The Global Centre for Pluralism on Wednesday night announced the 10 finalists for its 2023 Global Pluralism Award. India Love Project, a storytelling initiative to promote interfaith, intercaste and LGBTQ+ relationships, is the sole Indian project on the shortlist.
The other 2023 finalists are based in Belgium, Brazil, Cameroon, Kenya, Lebanon, Mexico, Palestine, South Africa, and the US. The finalists were chosen from 200 submissions from 60 countries, and all of them are working to strengthen pluralism in their societies by running programmes and projects in a range of disciplines, from peacebuilding to translation, social enterprise, sport therapy, storytelling and technology.
Three winners and seven honourable mention recipients will be announced in October and recognized at a ceremony to be held in November in Ottawa, Canada. Each winner will receive a prize of CAD$50,000 (about Rs. 30 lakh) to further their work in support of pluralism.
The Global Pluralism Award recognizes pluralism in action, and is presented every other year to individuals, organisations, governments and businesses from around the world. It celebrates inspiring work that is helping to build more inclusive societies where diversity is valued and protected. The Award is conferred by the Global Centre for Pluralism, an independent, charitable organization founded by the Aga Khan and the Canadian government of Canada with support from the TD Bank Group.
India Love Project was shortlisted for “countering prejudice by sharing positive stories of love and marriage that defy the traditional boundaries of faith, caste, ethnicity, and gender”, a media release observed. India Love Project was launched in 2020 by senior journalists Niloufer Venkatraman, Samar Halarnkar and Priya Ramani. Its Instagram account shares real-life love stories and non-traditional unions, creating a safe space online for interfaith, inter-caste, inter-ethnic and LGBTQ+ couples to celebrate their love and find community. Offline, the organization has been connecting couples with pro bono lawyers and counsellors to support their unions when faced with legal challenges.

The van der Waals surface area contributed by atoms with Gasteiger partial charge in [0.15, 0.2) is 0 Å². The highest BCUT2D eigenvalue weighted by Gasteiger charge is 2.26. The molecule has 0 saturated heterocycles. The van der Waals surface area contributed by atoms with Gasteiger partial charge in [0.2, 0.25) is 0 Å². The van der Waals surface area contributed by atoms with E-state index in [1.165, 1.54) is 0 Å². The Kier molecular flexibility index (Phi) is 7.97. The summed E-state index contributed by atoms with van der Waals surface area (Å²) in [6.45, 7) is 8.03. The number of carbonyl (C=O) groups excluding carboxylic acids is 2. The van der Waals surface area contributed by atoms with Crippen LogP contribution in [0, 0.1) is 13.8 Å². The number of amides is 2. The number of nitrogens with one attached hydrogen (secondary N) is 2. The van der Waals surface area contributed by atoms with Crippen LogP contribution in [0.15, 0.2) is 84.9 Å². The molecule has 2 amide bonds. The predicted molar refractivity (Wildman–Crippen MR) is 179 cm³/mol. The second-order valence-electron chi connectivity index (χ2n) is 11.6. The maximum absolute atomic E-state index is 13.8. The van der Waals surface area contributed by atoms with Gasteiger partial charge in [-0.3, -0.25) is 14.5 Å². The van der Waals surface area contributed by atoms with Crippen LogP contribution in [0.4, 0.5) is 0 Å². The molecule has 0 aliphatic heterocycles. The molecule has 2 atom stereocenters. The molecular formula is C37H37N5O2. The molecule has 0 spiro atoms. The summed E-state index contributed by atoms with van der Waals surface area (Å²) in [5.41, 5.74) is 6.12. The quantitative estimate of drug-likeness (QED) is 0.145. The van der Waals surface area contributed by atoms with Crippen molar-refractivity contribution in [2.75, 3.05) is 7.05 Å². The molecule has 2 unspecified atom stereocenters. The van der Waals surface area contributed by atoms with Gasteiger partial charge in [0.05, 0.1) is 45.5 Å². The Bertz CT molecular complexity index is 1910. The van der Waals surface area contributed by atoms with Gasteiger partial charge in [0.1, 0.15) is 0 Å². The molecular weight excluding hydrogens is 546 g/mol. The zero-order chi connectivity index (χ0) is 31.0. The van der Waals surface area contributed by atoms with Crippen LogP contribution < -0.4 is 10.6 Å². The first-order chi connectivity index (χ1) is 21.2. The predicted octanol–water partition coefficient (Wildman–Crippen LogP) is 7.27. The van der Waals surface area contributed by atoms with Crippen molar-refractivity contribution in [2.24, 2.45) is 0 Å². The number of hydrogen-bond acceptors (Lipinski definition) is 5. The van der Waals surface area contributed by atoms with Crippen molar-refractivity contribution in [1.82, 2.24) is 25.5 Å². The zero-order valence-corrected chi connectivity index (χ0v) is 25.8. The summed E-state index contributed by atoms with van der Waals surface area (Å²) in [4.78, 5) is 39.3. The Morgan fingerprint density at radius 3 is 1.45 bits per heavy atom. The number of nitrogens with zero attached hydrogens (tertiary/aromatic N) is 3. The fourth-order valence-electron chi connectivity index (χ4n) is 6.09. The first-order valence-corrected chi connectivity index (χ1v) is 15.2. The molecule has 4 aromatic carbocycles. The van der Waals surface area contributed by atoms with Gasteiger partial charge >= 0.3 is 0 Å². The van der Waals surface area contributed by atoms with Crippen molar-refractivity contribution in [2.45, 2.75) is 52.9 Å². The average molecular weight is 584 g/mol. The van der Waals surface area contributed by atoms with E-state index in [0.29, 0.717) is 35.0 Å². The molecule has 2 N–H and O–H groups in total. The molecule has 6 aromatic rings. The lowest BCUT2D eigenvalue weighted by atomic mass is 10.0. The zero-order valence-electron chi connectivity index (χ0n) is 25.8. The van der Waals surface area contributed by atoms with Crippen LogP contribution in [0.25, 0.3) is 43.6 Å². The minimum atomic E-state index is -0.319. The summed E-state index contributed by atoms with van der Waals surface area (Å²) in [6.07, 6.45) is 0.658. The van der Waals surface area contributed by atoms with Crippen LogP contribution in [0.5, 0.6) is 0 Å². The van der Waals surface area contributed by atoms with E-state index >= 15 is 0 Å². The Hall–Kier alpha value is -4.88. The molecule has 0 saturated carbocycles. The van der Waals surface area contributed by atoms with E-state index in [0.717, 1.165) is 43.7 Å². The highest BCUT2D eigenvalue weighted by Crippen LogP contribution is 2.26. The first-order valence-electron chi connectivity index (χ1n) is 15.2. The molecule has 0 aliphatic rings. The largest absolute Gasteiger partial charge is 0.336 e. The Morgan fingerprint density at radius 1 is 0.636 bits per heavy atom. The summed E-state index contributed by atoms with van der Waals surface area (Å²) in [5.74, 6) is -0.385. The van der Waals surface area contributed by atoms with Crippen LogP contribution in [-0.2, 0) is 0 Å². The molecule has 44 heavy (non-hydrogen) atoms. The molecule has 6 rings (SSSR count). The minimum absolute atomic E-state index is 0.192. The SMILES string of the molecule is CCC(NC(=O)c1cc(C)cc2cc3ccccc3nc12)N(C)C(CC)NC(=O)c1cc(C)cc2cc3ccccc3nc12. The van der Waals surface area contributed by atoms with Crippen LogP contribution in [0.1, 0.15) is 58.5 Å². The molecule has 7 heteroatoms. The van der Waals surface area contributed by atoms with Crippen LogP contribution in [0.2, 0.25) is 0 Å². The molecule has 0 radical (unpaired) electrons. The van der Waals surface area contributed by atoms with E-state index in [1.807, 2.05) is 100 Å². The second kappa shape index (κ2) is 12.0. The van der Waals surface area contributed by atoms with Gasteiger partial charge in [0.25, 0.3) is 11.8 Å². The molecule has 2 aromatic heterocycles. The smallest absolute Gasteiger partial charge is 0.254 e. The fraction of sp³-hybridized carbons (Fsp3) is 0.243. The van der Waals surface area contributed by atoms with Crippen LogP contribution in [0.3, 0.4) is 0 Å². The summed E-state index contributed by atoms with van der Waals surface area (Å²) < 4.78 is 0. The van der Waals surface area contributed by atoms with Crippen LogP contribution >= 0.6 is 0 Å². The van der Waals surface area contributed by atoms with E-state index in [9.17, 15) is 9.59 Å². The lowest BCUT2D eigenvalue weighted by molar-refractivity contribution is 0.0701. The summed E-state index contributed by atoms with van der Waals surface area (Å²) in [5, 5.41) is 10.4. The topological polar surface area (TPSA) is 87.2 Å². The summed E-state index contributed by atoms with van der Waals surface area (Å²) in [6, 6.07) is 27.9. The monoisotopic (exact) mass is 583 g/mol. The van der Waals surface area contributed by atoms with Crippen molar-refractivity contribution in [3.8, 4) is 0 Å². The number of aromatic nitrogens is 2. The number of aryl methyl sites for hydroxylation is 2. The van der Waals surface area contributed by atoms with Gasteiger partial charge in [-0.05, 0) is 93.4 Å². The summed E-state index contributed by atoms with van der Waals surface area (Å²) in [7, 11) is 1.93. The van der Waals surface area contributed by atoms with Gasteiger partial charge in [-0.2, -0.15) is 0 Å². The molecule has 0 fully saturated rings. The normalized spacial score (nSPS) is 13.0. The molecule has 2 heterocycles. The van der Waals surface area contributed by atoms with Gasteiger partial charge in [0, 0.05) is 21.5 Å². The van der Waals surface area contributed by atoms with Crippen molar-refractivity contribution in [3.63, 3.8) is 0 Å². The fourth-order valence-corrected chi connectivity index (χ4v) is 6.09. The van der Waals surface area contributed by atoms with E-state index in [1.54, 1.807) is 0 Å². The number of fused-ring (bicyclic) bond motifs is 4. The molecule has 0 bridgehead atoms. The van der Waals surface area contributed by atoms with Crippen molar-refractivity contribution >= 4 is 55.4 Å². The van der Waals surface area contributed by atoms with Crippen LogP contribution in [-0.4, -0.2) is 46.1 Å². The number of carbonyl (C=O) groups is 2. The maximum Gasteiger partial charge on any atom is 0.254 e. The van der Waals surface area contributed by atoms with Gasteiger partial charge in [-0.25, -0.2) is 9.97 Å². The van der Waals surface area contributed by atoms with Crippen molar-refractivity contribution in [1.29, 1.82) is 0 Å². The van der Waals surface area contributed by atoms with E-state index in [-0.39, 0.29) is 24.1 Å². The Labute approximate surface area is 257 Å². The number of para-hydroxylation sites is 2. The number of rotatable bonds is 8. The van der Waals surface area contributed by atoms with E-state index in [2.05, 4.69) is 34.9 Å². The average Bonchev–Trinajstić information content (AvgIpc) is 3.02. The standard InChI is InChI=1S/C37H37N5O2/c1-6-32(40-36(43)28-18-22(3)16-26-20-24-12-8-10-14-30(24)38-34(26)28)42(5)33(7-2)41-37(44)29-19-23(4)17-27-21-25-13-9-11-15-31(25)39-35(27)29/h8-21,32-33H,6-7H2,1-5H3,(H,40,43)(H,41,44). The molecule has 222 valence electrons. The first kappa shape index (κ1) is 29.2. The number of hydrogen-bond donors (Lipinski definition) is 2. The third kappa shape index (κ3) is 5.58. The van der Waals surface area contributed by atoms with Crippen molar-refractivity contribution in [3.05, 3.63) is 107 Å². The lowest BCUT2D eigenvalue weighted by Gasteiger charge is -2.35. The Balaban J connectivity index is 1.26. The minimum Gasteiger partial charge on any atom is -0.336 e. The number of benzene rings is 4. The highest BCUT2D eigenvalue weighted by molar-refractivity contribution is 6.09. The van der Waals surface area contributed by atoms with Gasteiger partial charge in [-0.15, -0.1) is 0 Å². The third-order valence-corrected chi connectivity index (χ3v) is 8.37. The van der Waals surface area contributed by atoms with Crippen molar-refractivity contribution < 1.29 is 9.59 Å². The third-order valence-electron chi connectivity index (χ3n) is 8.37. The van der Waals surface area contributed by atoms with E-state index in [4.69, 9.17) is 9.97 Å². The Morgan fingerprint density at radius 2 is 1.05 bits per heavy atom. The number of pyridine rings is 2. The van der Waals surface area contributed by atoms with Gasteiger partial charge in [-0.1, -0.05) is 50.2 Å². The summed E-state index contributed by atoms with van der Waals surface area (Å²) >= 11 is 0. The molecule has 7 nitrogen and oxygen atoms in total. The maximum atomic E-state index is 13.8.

“The creativity, courage and commitment shown by this year’s finalists is important at this moment,” said Meredith Preston McGhie, Secretary General of the Global Centre for Pluralism. “At a time of increasing polarization globally, it is critical to magnify the impacts of pluralism leaders who are creating more inclusive and peaceful societies where diversity is valued.”
The other finalists are: Build Up (Kenya/US), which works with peacebuilding institutions; Deeyah Khan (Norway/US), a documentary filmmaker countering extremism; Esther Omam (Cameroon), a peacebuilder, mediator and human rights defender; the Global Interfaith Network for People of All Sexes, Sexual Orientations, Gender Identities and Expressions - GIN-SSOGIE (South Africa), which supports LGBTQ+ people and advocates to end violence against sexual and gender minorities; Lea Baroudi (Lebanon), a peace mediator using art to provide Lebanese youth the opportunity to build a future outside of extremism; Politize! Civic Education Institute (Brazil), a non-partisan organization tackling polarization in Brazil; Red de Intérpretes y Promotores Interculturales Asociación Civil (Mexico), an indigenous youth collective in Oaxaca, Mexico tackling exclusion; REFORM: The Palestinian Association for Empowerment and Local Development (Palestine), a non-governmental organization building solidarity between groups in Palestine; and Touché (Belgium), a social enterprise providing support to current and former prisoners.
Jury chair Dr. Marwan Muasher of the Carnegie Endowment for International Peace, said: “The award finalists have made outstanding contributions to fostering pluralism in some of the world’s most challenging contexts. They are strengthening their communities by helping to build a foundation of mutual respect, cooperation and shared purpose.”